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Discussion Starter · #1 ·
Usually I would have thought 1st October would be a good date to switch to the winter set however with the sun today I'm holding off. When do you guys usually put your winters on? I'm now waiting for this Indian summer to end and perhaps in a fortnight I'll be putting them on.
 

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Discussion Starter · #2 ·
Also do I need to store my summer tyres/wheels in any particular way, was just going to leave them stacked in a dry garage, don't have any covers etc. Any recommendations?
 

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Also do I need to store my summer tyres/wheels in any particular way, was just going to leave them stacked in a dry garage, don't have any covers etc. Any recommendations?
if you got the audi oem winter wheel/tyre package you should of got the storage bags for free.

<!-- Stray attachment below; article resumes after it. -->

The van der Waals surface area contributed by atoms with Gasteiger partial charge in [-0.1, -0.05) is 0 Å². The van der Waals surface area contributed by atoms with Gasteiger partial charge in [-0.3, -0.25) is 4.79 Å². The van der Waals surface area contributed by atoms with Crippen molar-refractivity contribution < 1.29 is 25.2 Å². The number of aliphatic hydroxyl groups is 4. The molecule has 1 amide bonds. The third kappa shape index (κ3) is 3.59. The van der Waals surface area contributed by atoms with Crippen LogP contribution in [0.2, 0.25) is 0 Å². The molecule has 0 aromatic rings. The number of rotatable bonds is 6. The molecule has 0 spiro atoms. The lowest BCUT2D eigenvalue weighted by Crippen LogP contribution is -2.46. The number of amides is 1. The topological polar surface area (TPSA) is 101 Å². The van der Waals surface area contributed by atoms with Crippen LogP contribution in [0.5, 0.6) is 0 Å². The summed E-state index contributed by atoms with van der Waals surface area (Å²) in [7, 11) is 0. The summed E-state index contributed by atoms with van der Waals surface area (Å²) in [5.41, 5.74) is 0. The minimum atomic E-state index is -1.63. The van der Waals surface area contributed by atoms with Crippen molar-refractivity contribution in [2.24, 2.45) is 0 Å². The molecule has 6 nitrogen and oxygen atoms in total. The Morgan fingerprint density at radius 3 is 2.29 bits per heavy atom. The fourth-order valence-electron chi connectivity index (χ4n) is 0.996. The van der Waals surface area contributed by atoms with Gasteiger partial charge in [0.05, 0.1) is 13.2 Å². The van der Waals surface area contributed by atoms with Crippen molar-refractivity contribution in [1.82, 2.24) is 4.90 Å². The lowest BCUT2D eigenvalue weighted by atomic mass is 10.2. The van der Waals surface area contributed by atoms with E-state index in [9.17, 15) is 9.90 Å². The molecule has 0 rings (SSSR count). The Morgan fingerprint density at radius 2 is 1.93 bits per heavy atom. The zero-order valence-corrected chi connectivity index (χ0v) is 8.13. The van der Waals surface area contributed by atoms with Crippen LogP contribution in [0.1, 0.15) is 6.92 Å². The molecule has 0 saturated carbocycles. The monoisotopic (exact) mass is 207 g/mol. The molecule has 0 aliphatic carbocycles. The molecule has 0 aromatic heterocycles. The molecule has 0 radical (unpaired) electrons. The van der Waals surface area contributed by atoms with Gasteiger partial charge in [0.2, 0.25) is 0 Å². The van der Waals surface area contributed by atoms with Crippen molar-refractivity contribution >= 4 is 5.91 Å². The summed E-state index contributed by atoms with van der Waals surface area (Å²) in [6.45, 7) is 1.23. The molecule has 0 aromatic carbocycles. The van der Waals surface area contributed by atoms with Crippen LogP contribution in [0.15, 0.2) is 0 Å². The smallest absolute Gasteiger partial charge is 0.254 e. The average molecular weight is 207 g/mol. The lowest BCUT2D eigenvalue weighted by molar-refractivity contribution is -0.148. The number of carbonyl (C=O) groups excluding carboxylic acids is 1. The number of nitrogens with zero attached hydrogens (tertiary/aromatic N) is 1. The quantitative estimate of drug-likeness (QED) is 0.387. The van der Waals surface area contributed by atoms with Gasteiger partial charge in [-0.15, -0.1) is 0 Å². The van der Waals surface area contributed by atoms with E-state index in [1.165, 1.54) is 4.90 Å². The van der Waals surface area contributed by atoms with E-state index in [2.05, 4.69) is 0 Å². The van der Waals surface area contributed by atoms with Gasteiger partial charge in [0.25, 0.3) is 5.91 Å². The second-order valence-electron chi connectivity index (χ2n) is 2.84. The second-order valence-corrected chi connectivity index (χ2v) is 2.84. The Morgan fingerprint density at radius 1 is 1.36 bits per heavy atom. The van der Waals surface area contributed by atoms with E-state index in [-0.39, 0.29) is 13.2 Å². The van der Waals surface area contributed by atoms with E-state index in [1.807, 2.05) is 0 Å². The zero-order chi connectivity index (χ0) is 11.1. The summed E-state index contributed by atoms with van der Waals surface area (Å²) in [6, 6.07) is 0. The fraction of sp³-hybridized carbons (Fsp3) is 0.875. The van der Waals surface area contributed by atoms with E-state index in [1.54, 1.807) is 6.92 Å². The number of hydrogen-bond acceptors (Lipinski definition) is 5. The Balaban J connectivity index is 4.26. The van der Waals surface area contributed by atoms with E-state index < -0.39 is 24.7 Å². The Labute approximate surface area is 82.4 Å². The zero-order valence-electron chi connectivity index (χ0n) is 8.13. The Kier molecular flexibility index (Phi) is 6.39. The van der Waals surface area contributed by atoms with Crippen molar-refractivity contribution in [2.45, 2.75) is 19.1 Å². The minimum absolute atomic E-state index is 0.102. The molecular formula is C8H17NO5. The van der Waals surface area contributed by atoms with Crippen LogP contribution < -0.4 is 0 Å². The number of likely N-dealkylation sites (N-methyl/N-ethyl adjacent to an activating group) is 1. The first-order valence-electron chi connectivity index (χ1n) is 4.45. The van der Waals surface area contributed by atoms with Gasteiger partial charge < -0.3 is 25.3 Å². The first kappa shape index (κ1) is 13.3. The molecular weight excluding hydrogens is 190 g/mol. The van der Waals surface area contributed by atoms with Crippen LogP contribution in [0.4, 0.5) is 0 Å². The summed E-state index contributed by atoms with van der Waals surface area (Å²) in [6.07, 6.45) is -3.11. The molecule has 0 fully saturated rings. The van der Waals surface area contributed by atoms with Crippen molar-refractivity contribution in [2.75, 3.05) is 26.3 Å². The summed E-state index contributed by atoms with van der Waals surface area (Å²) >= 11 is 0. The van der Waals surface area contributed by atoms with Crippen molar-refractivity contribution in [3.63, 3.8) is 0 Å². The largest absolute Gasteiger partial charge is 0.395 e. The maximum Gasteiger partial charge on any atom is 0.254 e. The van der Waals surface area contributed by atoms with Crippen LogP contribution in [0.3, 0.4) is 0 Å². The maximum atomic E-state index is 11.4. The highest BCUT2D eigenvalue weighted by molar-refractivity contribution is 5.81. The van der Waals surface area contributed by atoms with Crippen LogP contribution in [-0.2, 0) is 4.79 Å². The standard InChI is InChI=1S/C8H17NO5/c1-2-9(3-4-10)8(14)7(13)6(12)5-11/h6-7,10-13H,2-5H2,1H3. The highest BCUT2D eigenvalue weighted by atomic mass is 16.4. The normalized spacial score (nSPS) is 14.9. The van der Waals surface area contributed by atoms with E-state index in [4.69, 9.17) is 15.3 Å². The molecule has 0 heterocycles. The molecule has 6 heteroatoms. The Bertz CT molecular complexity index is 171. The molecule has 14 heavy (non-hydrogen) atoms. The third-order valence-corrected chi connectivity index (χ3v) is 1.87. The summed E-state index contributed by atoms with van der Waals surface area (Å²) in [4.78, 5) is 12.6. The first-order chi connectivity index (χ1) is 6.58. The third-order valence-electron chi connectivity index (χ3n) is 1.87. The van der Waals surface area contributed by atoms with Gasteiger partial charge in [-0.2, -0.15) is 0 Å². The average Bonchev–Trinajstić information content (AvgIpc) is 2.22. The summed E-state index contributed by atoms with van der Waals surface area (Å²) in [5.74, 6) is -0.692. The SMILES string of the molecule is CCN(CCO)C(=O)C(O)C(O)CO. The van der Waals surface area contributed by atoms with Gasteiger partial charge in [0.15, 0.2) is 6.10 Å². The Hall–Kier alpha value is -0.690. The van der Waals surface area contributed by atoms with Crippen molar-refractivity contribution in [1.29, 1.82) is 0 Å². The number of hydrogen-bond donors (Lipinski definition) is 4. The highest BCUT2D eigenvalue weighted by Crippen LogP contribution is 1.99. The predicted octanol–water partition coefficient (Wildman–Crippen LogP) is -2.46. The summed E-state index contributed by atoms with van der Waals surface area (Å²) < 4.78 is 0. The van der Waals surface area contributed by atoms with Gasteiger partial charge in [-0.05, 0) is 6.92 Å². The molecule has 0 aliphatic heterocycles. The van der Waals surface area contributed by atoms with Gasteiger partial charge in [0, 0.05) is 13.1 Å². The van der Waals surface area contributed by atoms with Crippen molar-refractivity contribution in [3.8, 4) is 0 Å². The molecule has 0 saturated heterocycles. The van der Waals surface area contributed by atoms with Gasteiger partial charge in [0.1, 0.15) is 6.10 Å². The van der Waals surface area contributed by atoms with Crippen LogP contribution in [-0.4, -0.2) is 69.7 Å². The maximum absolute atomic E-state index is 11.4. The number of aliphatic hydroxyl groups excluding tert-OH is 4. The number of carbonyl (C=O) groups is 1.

Rich
 

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In theory when the forecast has the temperatures dipping below 7 degree mark. I switched at the begining of Nov last year - I little early for the actual bad weather, but then I was glad to do the swap over on a nice day as opposed to when there was snow on the ground. I do want to minimise how long there are on to get several seasons out of the set. I would expect to have to replace them earlier (i..e more tred left) than summer tyres. Not sure that they would have any advantage over summer tyres when down to the 3mm of tread ??
 

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Discussion Starter · #5 ·
I hear they are less effective at 4mm and therefore should be replaced then ideally. I made my own winter wheels from 18" OEM Q5 wheels (off an SE) and with Nokian WR G2s it cost me £940 all together, I didn't like the look of the Audi 17" in the winter package they offer and whilst 17s would be slightly better than 18s in the snow I didn't want to compromise on looks (I have the S-Line Special Ed with 20s). I don't have any storage bags so was planning to stack them with carboard in between each wheel in the garage over winter, I presume this won't cause an issues with the wheel/tyres?